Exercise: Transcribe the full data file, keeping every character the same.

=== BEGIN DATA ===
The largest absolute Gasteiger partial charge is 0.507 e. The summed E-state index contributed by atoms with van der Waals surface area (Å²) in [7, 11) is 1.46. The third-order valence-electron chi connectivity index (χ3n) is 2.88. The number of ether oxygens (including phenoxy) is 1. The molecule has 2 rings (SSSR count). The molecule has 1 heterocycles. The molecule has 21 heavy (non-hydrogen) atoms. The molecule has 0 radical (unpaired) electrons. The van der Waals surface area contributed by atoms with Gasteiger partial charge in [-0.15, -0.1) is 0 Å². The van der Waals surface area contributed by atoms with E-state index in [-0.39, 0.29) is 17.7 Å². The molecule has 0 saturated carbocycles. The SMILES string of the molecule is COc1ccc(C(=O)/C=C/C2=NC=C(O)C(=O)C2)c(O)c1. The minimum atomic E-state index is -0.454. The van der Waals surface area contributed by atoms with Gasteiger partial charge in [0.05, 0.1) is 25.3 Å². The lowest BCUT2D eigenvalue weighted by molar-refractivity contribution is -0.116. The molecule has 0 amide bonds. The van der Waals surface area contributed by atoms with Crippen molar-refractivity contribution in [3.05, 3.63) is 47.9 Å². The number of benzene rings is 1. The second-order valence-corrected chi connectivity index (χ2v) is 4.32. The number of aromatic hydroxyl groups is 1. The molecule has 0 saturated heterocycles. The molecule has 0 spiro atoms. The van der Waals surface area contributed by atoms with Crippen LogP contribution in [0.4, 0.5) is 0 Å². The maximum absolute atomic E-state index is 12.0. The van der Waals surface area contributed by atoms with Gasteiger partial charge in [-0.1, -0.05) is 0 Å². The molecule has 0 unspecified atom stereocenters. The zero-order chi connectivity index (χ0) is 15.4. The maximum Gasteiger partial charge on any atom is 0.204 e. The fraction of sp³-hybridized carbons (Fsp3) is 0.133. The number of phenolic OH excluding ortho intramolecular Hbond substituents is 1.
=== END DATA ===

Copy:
The largest absolute Gasteiger partial charge is 0.507 e. The summed E-state index contributed by atoms with van der Waals surface area (Å²) in [7, 11) is 1.46. The third-order valence-electron chi connectivity index (χ3n) is 2.88. The number of ether oxygens (including phenoxy) is 1. The molecule has 2 rings (SSSR count). The molecule has 1 heterocycles. The molecule has 21 heavy (non-hydrogen) atoms. The molecule has 0 radical (unpaired) electrons. The van der Waals surface area contributed by atoms with Gasteiger partial charge in [-0.15, -0.1) is 0 Å². The van der Waals surface area contributed by atoms with E-state index in [-0.39, 0.29) is 17.7 Å². The molecule has 0 saturated carbocycles. The SMILES string of the molecule is COc1ccc(C(=O)/C=C/C2=NC=C(O)C(=O)C2)c(O)c1. The minimum atomic E-state index is -0.454. The van der Waals surface area contributed by atoms with Gasteiger partial charge in [0.05, 0.1) is 25.3 Å². The lowest BCUT2D eigenvalue weighted by molar-refractivity contribution is -0.116. The molecule has 0 amide bonds. The van der Waals surface area contributed by atoms with Crippen molar-refractivity contribution in [3.05, 3.63) is 47.9 Å². The number of benzene rings is 1. The second-order valence-corrected chi connectivity index (χ2v) is 4.32. The number of aromatic hydroxyl groups is 1. The molecule has 0 saturated heterocycles. The molecule has 0 spiro atoms. The van der Waals surface area contributed by atoms with Crippen LogP contribution in [0.4, 0.5) is 0 Å². The maximum absolute atomic E-state index is 12.0. The van der Waals surface area contributed by atoms with Gasteiger partial charge in [-0.1, -0.05) is 0 Å². The molecule has 0 unspecified atom stereocenters. The zero-order chi connectivity index (χ0) is 15.4. The maximum Gasteiger partial charge on any atom is 0.204 e. The fraction of sp³-hybridized carbons (Fsp3) is 0.133. The number of phenolic OH excluding ortho intramolecular Hbond substituents is 1.